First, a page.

July-August River News excerpts and Links
Picking a New Bridge
Quad Cities The amount of traffic on the I-74 bridge between Moline, Illinois, and Bettendorf, Iowa, exceeded design capacity a long time ago. More than 75,000 vehicles a day pass over the spans. Accidents and breakdowns cause major bottlenecks because the bridge has no shoulders or places to pull off. Planning for its replacement has been going on for some time and in May took another large step forward.
Citizens were given a look at four alternate bridge designs and asked for their input by officials at the Iowa and Illinois departments of transportation, who are jointly developing the project. That input will help lead to a final design selection within the next six months, according to the schedule.
An environmental impact study based on the footprint of the chosen model should be done by June, 2007, and then right-of-way acquisition can begin. All of that should be completed between 2007 and 2010, then, if the local governments have met all the federal criteria, a record of decision will be put in place, which will lead to a request for more than $650 million for the bridge and improvements bluff to bluff in the 2010 federal transportation budget.
four designs were termed "a basket
handle true arch twin bridges, a modified basket handle tied arch
twin bridges, a basket handle tied arch twin bridges with vertical
piers and hangers, and a cable stayed single bridge with semi-fan
stay arrangement." The differences are difficult to describe but
can be seen online. To date, the cable stayed single bridge was
the most popular. It is similar to the bridge in Burlington, Iowa.
bridge is an important transportation
corridor in the Quad-Cities and one of the most traveled sections
of road in that area. The existing bridge is scheduled to be removed
after the new one is completed, although one citizen has suggested
turning one span into a park with "a path, benches, plants, grasses,
observation deck, restaurant and ice cream stand," while another
suggested keeping one span to use as a bike path and pedestrian
crossing, which might be cheaper than adding those to the new structure.
School on the Cat
Quad Cities The Channel Cat Water Taxis have combined fun with transportation since 1995. They shuttle more than 37,000 passengers a summer between five docks on both sides of the river. A $5 ticket ($2 for children aged 2 to 10) gets you all-day, unlimited boarding. Riders can get off in one location and resume their journey anytime during the day or evening.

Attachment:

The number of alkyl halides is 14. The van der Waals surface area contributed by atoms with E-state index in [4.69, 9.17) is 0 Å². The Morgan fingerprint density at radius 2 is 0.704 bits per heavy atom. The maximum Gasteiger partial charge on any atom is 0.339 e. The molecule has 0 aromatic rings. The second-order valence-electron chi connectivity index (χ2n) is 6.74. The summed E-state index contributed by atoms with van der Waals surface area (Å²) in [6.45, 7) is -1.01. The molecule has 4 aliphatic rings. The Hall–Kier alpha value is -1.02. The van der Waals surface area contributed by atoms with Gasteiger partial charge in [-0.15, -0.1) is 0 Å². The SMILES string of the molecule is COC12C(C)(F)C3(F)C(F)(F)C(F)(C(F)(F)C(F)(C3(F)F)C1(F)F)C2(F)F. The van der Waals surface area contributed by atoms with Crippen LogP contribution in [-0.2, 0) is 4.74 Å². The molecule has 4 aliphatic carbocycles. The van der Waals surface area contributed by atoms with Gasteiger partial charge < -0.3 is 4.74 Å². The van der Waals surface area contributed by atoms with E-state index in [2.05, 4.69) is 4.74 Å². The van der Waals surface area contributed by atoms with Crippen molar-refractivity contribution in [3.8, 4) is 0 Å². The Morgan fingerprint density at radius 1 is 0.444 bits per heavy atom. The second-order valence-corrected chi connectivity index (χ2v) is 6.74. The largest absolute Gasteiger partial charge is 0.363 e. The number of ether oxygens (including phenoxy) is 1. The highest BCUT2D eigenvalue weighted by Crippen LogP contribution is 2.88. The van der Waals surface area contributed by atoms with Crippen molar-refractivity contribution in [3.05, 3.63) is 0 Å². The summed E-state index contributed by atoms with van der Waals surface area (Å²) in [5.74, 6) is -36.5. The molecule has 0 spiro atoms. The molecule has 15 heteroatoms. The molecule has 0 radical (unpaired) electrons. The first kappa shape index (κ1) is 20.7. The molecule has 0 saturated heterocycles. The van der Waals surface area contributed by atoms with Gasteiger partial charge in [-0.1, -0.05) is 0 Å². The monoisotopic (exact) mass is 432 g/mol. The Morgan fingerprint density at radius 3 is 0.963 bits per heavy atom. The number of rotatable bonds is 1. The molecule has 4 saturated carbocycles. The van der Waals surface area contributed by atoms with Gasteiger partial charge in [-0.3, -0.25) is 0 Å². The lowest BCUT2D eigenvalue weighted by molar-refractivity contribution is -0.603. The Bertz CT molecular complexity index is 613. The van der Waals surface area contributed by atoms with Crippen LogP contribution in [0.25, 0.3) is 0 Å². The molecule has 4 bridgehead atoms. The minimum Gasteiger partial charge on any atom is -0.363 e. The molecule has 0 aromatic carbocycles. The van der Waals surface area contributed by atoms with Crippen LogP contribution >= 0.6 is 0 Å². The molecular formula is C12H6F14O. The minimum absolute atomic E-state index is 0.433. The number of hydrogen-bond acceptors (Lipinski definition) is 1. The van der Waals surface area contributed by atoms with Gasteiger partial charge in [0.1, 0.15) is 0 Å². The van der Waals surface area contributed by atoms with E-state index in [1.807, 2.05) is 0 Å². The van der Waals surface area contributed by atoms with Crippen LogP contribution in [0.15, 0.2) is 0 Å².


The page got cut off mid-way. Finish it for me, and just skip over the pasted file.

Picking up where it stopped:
This summer, River Action, Inc., a local nonprofit group that promotes public awareness and connections to the river, will offer a series of classes aboard the taxis from June through the end of August.
On July 6 and 11, and August 22 and 24, participants will get a short course in towboat dangers, lock-and-dam safety, and boating safety.
On July 18 and 20, and August 29 and 31, students will perform hands-on water testing, and learn about watershed practices and their impact on water quality from a state water quality supervisor.
July 25 and 27, a retired Augustana College professor will tell
stories about the Moline lock, the Rock Island Bridge, the Civil
War, local city history and the battle of Campbell's Island.
On August 1 and 3, a U.S. Fish and Wildlife Service biologist will talk about habitat diversity and productivity in a large ecosystem.
Photographers are invited aboard on August 8 and 10 to practice and learn local wildlife photography from a local freelance photographer.
On August 15 and 17, a marine operations chief will talk about the transportation industry while the class watches operations at a barge unloading facility.
Classes cost $10 each and will be held on Tuesday and Thursday mornings, from 9 a.m. to 11 a.m. For more information, see the River Action web site or call (563) 322-2969.